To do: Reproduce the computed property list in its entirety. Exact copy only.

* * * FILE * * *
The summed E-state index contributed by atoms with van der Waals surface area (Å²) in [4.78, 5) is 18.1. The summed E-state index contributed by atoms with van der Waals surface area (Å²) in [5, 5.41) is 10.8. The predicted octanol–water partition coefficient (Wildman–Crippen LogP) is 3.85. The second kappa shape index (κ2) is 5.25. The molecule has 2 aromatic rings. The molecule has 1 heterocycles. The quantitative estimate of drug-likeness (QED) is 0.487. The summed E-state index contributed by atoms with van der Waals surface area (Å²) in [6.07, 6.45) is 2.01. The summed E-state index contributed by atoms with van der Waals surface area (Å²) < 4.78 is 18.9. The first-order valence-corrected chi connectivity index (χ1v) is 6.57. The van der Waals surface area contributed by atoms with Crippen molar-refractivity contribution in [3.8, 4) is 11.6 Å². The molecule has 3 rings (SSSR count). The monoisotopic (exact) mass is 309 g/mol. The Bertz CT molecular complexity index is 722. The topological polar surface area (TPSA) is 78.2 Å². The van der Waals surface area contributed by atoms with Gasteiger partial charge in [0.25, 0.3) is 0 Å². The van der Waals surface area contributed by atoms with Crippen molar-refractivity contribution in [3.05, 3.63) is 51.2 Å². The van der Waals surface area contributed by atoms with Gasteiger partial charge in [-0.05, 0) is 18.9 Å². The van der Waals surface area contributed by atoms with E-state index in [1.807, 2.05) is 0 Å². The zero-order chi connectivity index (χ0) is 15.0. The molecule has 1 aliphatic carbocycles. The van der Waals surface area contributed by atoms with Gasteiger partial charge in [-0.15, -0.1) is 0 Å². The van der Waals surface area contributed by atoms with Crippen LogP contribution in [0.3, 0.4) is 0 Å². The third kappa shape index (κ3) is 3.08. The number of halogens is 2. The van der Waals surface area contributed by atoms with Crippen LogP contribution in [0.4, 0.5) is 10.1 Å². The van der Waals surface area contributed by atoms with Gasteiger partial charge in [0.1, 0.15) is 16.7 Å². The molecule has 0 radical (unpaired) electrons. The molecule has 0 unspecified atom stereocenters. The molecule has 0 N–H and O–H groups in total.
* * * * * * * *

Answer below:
The summed E-state index contributed by atoms with van der Waals surface area (Å²) in [4.78, 5) is 18.1. The summed E-state index contributed by atoms with van der Waals surface area (Å²) in [5, 5.41) is 10.8. The predicted octanol–water partition coefficient (Wildman–Crippen LogP) is 3.85. The second kappa shape index (κ2) is 5.25. The molecule has 2 aromatic rings. The molecule has 1 heterocycles. The quantitative estimate of drug-likeness (QED) is 0.487. The summed E-state index contributed by atoms with van der Waals surface area (Å²) in [6.07, 6.45) is 2.01. The summed E-state index contributed by atoms with van der Waals surface area (Å²) < 4.78 is 18.9. The first-order valence-corrected chi connectivity index (χ1v) is 6.57. The van der Waals surface area contributed by atoms with Crippen molar-refractivity contribution in [3.8, 4) is 11.6 Å². The molecule has 3 rings (SSSR count). The monoisotopic (exact) mass is 309 g/mol. The Bertz CT molecular complexity index is 722. The topological polar surface area (TPSA) is 78.2 Å². The van der Waals surface area contributed by atoms with Gasteiger partial charge in [0.25, 0.3) is 0 Å². The van der Waals surface area contributed by atoms with Crippen molar-refractivity contribution in [3.05, 3.63) is 51.2 Å². The van der Waals surface area contributed by atoms with Gasteiger partial charge in [-0.05, 0) is 18.9 Å². The van der Waals surface area contributed by atoms with E-state index in [1.807, 2.05) is 0 Å². The zero-order chi connectivity index (χ0) is 15.0. The molecule has 1 aliphatic carbocycles. The van der Waals surface area contributed by atoms with Gasteiger partial charge in [-0.15, -0.1) is 0 Å². The van der Waals surface area contributed by atoms with Crippen LogP contribution in [0.3, 0.4) is 0 Å². The third kappa shape index (κ3) is 3.08. The number of halogens is 2. The van der Waals surface area contributed by atoms with Crippen LogP contribution in [0.4, 0.5) is 10.1 Å². The van der Waals surface area contributed by atoms with Gasteiger partial charge in [0.1, 0.15) is 16.7 Å². The molecule has 0 radical (unpaired) electrons. The molecule has 0 unspecified atom stereocenters. The molecule has 0 N–H and O–H groups in total.